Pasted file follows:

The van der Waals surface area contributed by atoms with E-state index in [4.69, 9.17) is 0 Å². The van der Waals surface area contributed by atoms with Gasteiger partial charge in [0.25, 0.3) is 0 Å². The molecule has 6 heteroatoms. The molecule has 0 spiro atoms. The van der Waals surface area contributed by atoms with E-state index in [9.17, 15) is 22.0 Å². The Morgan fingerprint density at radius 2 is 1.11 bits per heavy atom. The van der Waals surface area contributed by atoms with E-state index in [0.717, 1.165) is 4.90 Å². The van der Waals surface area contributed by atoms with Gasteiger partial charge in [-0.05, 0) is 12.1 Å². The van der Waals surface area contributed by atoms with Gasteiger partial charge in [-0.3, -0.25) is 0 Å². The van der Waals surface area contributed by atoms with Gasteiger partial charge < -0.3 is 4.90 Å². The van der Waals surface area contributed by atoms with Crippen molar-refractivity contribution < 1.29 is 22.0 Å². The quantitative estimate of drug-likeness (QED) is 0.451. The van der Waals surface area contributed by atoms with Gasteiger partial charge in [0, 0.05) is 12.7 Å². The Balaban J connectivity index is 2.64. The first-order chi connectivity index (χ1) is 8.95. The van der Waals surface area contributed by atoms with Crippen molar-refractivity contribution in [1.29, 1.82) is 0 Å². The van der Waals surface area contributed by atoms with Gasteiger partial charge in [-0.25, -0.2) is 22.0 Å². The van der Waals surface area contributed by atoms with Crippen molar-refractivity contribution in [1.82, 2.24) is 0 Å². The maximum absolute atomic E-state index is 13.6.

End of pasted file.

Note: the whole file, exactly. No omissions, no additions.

The van der Waals surface area contributed by atoms with E-state index in [4.69, 9.17) is 0 Å². The van der Waals surface area contributed by atoms with Gasteiger partial charge in [0.25, 0.3) is 0 Å². The molecule has 6 heteroatoms. The molecule has 0 spiro atoms. The van der Waals surface area contributed by atoms with E-state index in [9.17, 15) is 22.0 Å². The Morgan fingerprint density at radius 2 is 1.11 bits per heavy atom. The van der Waals surface area contributed by atoms with E-state index in [0.717, 1.165) is 4.90 Å². The van der Waals surface area contributed by atoms with Gasteiger partial charge in [-0.05, 0) is 12.1 Å². The van der Waals surface area contributed by atoms with Gasteiger partial charge in [-0.3, -0.25) is 0 Å². The van der Waals surface area contributed by atoms with Gasteiger partial charge < -0.3 is 4.90 Å². The van der Waals surface area contributed by atoms with Crippen molar-refractivity contribution < 1.29 is 22.0 Å². The quantitative estimate of drug-likeness (QED) is 0.451. The van der Waals surface area contributed by atoms with Gasteiger partial charge in [0, 0.05) is 12.7 Å². The Balaban J connectivity index is 2.64. The first-order chi connectivity index (χ1) is 8.95. The van der Waals surface area contributed by atoms with Crippen molar-refractivity contribution in [1.29, 1.82) is 0 Å². The van der Waals surface area contributed by atoms with Gasteiger partial charge in [-0.25, -0.2) is 22.0 Å². The van der Waals surface area contributed by atoms with Crippen molar-refractivity contribution in [1.82, 2.24) is 0 Å². The maximum absolute atomic E-state index is 13.6.